“She (Sloane Stephens) was glad it (her breakthrough tournament) happened in Australia. . . And she was saying the other day that she was looking forward to going to Europe so that she was kind of -- the American press corps wasn't following her around as much and things like that and she can kind of just operate under the radar.”—Melanie Oudin, on Stephens’ current slump.
It’s never fun to see a young player struggle with the pressure created by overnight success. But that’s just what’s been happening to Sloane Stephens, who toppled Serena Williams and made it all the way to the semifinals of the Australian Open. Once she became a sensation, the sensations became, well, unsettling.
Since that breakout tournament, Stephens has struggled. She lost her opening-round match in three of her next five tournaments (to players ranked as low as No. 113 Bethanie Mattek-Sands) and hasn’t won back-to-back matches since Oz (discounting the walkover she received in Miami over Venus Williams). More telling, she’s made some odd—and telling—remarks about her own situation.
In Miami, after Stephens lost to defending champion Agnieszka Radwanska in three sets, she said:
“I'm No. 16 in the world. I can lose in the first round the next two months and I probably would still be Top 30. I’m not really too concerned about winning or losing or any of that, I don’t think.”
If there seemed to be a note of defiance—or is it denial—in that, it vanished about a week later, after she got just two games off Mattek-Sands at Charleston. There, she told reporters:
“I was disappointed with the way I was playing, and I was like, ‘Oh my God, this is terrible.’ I really love clay, so to get out and not be able to play so well is definitely disappointing. The last three months have definitely been super-overwhelming and definitely really, really tough.”
It’s probably a good thing that after a few weeks of trying to play it cool, Stephens realized—or perhaps she knew it all along, but wouldn’t admit to it—that she’s in a bit over her head. It’s happened before, and other players have navigated those shoals. It’s almost certain that she will too. But that bit in the Oudin quote about Stephens wanting to “operate under the radar” and out of view of her domestic press suggests that she hasn’t quite figured all of it out—yet.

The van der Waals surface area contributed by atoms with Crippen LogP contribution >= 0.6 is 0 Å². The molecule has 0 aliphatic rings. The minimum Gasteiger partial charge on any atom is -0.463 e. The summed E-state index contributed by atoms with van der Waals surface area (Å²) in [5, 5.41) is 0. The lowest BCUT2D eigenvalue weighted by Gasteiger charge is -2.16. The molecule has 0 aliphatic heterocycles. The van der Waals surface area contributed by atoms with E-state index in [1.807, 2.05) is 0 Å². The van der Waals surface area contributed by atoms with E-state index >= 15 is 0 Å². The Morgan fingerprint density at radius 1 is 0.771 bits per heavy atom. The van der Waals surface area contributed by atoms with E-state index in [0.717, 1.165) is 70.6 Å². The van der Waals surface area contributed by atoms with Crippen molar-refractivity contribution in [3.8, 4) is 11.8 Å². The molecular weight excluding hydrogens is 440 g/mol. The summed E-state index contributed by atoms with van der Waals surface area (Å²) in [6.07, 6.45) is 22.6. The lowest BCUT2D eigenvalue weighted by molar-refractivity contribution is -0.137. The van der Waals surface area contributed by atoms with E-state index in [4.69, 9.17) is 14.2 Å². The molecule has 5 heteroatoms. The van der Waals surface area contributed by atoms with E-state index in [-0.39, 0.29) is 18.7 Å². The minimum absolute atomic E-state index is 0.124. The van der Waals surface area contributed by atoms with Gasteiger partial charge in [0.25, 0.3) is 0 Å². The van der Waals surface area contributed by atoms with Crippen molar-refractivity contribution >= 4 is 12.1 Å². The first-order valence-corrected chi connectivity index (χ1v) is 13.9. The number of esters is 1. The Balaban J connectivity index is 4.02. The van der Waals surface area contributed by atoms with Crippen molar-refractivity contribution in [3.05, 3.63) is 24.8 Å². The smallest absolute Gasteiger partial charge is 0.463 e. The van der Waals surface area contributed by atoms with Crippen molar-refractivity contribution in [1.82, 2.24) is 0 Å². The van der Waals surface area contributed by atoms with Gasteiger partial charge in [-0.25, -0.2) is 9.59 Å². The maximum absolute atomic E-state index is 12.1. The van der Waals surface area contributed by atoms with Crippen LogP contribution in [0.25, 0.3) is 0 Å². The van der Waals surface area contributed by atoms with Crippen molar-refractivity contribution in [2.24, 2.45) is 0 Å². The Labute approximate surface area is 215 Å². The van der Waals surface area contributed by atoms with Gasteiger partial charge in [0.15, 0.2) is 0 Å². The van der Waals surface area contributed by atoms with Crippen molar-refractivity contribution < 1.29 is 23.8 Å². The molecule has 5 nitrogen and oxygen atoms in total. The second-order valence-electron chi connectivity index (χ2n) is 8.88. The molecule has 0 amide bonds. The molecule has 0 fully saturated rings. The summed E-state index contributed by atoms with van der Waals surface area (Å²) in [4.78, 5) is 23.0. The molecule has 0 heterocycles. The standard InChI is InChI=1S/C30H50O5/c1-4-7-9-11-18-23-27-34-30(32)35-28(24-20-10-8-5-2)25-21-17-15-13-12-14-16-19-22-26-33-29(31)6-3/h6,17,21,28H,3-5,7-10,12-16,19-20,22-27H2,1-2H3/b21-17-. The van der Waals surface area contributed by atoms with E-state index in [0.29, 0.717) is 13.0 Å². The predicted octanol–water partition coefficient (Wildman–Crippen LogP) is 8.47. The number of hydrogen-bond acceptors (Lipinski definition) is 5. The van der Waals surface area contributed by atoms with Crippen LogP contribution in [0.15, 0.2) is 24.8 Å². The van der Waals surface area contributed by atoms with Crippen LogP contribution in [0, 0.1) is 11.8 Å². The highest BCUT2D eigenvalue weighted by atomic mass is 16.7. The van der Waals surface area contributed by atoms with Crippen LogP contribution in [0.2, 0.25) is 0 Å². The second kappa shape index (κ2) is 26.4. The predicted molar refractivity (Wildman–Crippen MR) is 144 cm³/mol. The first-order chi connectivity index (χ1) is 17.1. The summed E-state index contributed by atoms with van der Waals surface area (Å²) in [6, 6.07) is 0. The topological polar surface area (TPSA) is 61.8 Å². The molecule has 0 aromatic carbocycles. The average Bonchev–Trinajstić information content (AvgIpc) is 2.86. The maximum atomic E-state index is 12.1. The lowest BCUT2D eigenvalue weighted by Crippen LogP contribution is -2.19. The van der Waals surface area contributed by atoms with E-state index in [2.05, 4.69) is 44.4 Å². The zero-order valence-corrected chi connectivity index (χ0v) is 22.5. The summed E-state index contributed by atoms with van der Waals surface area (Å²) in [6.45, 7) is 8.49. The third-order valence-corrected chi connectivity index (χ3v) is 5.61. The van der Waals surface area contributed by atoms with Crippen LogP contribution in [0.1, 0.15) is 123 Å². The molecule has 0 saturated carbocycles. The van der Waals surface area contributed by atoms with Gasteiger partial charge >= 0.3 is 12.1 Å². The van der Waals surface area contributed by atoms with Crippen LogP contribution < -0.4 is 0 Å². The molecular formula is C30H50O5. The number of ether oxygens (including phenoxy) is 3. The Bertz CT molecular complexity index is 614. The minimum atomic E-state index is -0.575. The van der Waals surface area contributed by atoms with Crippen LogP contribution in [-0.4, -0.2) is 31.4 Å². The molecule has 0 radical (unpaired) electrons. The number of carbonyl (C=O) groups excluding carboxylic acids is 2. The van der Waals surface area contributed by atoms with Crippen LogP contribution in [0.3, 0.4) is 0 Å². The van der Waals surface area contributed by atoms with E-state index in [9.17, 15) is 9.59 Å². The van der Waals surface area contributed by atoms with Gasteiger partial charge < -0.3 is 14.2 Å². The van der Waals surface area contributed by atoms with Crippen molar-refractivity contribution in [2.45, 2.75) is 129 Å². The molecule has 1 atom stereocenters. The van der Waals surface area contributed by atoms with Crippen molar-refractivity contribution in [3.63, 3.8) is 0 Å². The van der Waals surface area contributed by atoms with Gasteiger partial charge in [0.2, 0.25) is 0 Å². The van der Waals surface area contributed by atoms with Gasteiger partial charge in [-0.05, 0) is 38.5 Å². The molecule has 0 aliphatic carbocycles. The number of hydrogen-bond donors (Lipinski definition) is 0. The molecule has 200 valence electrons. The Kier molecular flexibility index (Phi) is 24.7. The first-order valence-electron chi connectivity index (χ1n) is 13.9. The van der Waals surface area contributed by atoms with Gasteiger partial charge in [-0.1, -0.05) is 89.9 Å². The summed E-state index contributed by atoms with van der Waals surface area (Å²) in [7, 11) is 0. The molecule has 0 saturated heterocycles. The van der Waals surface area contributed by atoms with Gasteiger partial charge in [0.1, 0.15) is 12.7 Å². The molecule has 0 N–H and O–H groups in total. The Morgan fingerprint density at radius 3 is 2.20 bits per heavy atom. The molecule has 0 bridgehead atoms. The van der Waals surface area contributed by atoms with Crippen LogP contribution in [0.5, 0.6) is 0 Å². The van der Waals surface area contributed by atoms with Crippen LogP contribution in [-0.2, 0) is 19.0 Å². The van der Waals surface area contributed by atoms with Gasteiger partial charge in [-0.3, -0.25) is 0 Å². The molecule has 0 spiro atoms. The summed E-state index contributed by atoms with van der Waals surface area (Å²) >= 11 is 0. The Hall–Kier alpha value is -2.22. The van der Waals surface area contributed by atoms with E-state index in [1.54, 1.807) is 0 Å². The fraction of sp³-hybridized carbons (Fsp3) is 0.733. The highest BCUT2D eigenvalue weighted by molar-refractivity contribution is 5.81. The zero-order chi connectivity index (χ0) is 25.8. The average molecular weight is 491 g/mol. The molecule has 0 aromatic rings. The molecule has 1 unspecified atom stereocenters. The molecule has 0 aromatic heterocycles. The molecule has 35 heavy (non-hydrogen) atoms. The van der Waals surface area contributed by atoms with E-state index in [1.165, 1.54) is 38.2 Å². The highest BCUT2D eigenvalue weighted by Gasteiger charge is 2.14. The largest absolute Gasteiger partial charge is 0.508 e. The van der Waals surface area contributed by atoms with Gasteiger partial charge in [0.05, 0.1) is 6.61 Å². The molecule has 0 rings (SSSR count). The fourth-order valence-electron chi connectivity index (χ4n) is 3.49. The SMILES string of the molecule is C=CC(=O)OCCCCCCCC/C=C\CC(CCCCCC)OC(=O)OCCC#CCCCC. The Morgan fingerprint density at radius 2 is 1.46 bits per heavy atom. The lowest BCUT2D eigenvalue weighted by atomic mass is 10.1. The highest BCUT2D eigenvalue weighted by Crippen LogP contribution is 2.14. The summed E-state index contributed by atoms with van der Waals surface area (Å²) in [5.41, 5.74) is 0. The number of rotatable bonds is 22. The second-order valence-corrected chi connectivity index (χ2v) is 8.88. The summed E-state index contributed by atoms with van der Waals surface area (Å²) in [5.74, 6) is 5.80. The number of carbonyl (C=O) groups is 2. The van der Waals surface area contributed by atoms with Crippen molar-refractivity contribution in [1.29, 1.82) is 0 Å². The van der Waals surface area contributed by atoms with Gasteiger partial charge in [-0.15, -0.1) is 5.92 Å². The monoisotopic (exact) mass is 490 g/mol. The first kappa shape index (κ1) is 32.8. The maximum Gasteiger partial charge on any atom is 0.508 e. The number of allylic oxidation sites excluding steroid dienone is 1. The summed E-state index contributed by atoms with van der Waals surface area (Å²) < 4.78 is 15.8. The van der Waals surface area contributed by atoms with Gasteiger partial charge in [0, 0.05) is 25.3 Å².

Great players don’t want to operate under the radar. They want to be in the spotlight. Their response to pressure is to cry out, “Bring it on!” That’s something Stephens will have to understand, and an attitude she’ll have to learn to embrace if she hopes to join the elite.
Perhaps it’s a good time for the 20-year-old to look to Pete Sampras as a role model. The 14-time Grand Slam champion stunned the tennis world when he won the U.S. Open in 1990, at barely 20 years of age. The following year, Sampras lost in the quarterfinals to Jim Courier, then declared in a painfully frank press conference that he felt uncomfortable with the pressure of being defending champ. He was relieved to lose. It was like “a ton of bricks had been lifted off my shoulders.”
A few minutes later, when the comment was related to Courier, he remarked, “There are a lot of guys out there wishing they had that load on their shoulders.” Others chimed in as well, and the incident became the first controversy of Sampras’ career. By the time it played itself out, Sampras came to see how that pressure to which he alluded was an honor, not an impediment. It could be made into an advantage and a motivator. It took him another year to fully mature into the champion he would become once he chose to accept rather than run from the demands of his status. But he got there.
There’s a valuable lesson for any potentially great young player in that. Let’s see if Stephens can ferret it out of her own experience.